This year, for the first time in over a decade, the Many Salmon Moon has returned to our land in all its glory.
Roderick Haig-Brown Provincial Park will witness one of the true wonders of the world - the Adam's River sockeye salmon run.
Since before the pyramids were built in Egypt, most likely shortly after the retreat of the last ice age, the Secwepemc people have been intimately and spiritually tied to these breathtaking events that repeat themselves in British Columbia's spectacular rivers every four years. Words and images describing the salmons' conquest of some of the world's mightiest rivers, in order to return to the exact place of their birth to mate, and then die, became well known symbols of fertility and perseverance.
Then, sometime in the '90s, things in the oceans began to go seriously awry. The Atlantic codfish, staple of Newfoundland and economic engine of the Maritimes, began to dwindle and finally falter to the point where the cod fishery is now almost insignificant. Over these same years, a similar plight was befalling the salmon in the Pacific Ocean. A nightmare scenario for Canada's fisheries. The last big sockeye run, in 2006, was a shadow of its usual self. Not much better was expected for this year. However things have turned around. This year, well over 25 million salmon found their way back to the mouths of the Fraser River and as many as eight million salmon are expected in Adam's River this year.
We have been granted at least one more "Many Salmon Moon".
One could probably never overstate the importance of the salmon in Secwepemc culture. It might best be described by this short piece found in the Aug. 2010 edition of the Secwepemc News:
Submitted by By Hayley Bowe-Dennis
For a brief period every four years on
every major river, the sockeye make their
distribution cycle guided by Creator’s law.
They struggle, fight all the way for life and
love. They don’t just come for us, but for
bears, wolves, every walk of life without
salmon our life would be over.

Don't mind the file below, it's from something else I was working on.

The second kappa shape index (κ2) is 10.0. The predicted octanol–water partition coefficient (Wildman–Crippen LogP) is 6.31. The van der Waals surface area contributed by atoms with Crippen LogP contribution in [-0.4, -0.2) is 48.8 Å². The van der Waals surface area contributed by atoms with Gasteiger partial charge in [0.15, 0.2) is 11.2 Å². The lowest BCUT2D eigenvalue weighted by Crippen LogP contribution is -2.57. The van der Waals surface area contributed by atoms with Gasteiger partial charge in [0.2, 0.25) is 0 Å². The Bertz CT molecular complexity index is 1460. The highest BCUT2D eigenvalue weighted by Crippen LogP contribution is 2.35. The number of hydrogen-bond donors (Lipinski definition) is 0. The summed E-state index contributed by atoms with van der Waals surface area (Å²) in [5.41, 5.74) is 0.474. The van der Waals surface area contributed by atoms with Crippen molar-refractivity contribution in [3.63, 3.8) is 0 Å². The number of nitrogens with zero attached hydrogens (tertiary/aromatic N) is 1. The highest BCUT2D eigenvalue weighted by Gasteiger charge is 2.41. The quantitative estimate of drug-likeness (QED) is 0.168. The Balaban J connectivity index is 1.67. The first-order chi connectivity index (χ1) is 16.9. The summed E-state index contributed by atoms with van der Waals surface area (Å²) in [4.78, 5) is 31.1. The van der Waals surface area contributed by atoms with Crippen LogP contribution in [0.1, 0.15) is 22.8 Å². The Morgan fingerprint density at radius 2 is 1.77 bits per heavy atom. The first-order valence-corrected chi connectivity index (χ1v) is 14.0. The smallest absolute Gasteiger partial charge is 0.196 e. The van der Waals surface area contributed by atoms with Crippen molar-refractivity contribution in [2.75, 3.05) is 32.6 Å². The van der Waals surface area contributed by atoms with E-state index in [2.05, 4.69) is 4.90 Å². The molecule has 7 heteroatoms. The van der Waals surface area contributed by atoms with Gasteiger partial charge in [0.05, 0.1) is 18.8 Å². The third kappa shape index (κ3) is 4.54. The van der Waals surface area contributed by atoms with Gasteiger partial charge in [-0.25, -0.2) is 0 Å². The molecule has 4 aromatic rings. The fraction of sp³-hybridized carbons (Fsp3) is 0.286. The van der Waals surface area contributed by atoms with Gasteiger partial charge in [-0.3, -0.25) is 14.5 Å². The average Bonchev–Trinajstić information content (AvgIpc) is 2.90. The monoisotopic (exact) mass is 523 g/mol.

When our rivers were our highways
trade was unequalled anywhere in the world
than here because of the salmon. People
gathered from everywhere for salmon.
We have survived up to this day because
of the salmon. Creator saw fit to take pity
on the humans and found a way to share
food and wealth amongst everyone equally.
The people gathered to catch, cut, dry, and
smoke salmon, for winter supply, trade,
barter, salmon oil, eggs. Salmon gave our
people health, wealth and happiness.
The Creator saw fit to distribute salmon
equally amongst all people on every major
river every four years, making cause for
travel to the river to trade, barter and/or
meet people. There was more than enough
for everyone so people would not fight, but
talk about the most important things like
love and life.
We can learn from the Creator’s Laws.
They are written on the land and in the water
and all life forms, these are our guides
for living. At this time we thank the Salmon
for sharing their life so we can live. Living
and loving in Secwepmculucw.
As far as knowledge has progressed, there is still much to learn just by observing the world around us. And, if our country has become, in some small way, "a blessing to the world", as (among others) Donald Sutherland has said, I think it can also be said that the "Many Salmon Moon" and the sharing culture that is the "Spirit of the Shuswap" is a blessing for all Canadians.
Adam's River is reached via the Trans Canada Highway. turn off about 40 km west of Salmon Arm or 60 km east of Kamloops.
For more information, please see the Adam's River Salmon Society or Salute the Sockeye.